The classical graph center [4] is the vertex(es) with the lowest eccentricity *e*(*i*), that is, the lowest maximum vertex distance:

This definition often produces multiple central points and can also be considered as the first step in a hierarchical definition for a graph center [33, 34], the next hierarchical criterion (applied at the same minimal eccentricity) being the minimum vertex distance:

The vertex distance itself defines a different graph center called the *median* [35]. Its inverse has been used to define a centrality measure in the social sciences called the *closeness centrality*, *CC* [36]:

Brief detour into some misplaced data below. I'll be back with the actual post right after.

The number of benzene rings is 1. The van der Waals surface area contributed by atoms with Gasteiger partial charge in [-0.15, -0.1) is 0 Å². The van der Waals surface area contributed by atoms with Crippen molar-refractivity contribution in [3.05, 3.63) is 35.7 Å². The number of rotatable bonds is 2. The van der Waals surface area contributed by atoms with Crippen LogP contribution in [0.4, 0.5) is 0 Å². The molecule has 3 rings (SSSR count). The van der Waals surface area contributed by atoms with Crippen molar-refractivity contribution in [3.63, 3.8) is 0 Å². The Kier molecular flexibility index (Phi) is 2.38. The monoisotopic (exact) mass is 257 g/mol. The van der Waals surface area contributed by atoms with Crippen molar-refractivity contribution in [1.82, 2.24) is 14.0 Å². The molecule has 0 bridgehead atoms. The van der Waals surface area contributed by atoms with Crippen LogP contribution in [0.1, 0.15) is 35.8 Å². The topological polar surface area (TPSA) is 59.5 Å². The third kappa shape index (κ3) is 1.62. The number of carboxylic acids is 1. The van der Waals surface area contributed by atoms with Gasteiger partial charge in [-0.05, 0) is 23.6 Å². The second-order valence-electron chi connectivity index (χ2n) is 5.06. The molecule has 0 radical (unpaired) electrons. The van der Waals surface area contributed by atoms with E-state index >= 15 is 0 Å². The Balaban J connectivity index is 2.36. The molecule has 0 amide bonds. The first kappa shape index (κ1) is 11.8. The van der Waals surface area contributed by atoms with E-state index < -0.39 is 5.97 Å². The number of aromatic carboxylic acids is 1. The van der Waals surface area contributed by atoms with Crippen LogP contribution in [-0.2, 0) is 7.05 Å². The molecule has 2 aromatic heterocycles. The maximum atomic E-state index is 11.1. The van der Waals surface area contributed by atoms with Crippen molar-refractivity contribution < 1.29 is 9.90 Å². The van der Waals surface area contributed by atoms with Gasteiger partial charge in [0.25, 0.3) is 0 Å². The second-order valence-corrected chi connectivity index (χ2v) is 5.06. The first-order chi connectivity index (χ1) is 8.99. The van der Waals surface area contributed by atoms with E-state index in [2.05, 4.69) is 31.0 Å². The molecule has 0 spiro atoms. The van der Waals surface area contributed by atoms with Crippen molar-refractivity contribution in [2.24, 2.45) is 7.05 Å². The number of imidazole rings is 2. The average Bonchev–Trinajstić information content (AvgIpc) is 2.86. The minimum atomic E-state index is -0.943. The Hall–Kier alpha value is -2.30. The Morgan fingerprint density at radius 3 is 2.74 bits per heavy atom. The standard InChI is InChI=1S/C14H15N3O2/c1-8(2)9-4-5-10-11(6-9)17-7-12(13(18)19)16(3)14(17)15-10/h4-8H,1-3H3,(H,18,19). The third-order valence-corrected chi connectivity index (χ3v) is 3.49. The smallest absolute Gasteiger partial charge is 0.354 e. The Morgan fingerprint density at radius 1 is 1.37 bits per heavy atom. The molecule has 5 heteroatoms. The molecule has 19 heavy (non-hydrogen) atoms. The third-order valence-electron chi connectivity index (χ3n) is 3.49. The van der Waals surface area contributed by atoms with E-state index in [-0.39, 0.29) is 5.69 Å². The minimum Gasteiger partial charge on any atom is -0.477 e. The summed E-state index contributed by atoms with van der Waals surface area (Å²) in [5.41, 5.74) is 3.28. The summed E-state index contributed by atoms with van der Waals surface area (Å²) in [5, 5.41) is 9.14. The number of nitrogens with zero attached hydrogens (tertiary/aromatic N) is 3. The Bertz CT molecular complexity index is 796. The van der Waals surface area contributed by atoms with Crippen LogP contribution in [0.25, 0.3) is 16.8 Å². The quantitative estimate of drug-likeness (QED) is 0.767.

where *V* is the number of graph vertices.

The *betweenness centrality* [37, 38] of a vertex *i*, *BC*(*i*), is defined as the fraction of the shortest paths that traverse that vertex:

The idea behind this centrality concept is that vertices that occur more frequently on the shortest paths between other vertices have higher centrality than those that do not.

The simplest centrality measure is based on the vertex degree and is called the *degree centrality* [37]. The ...

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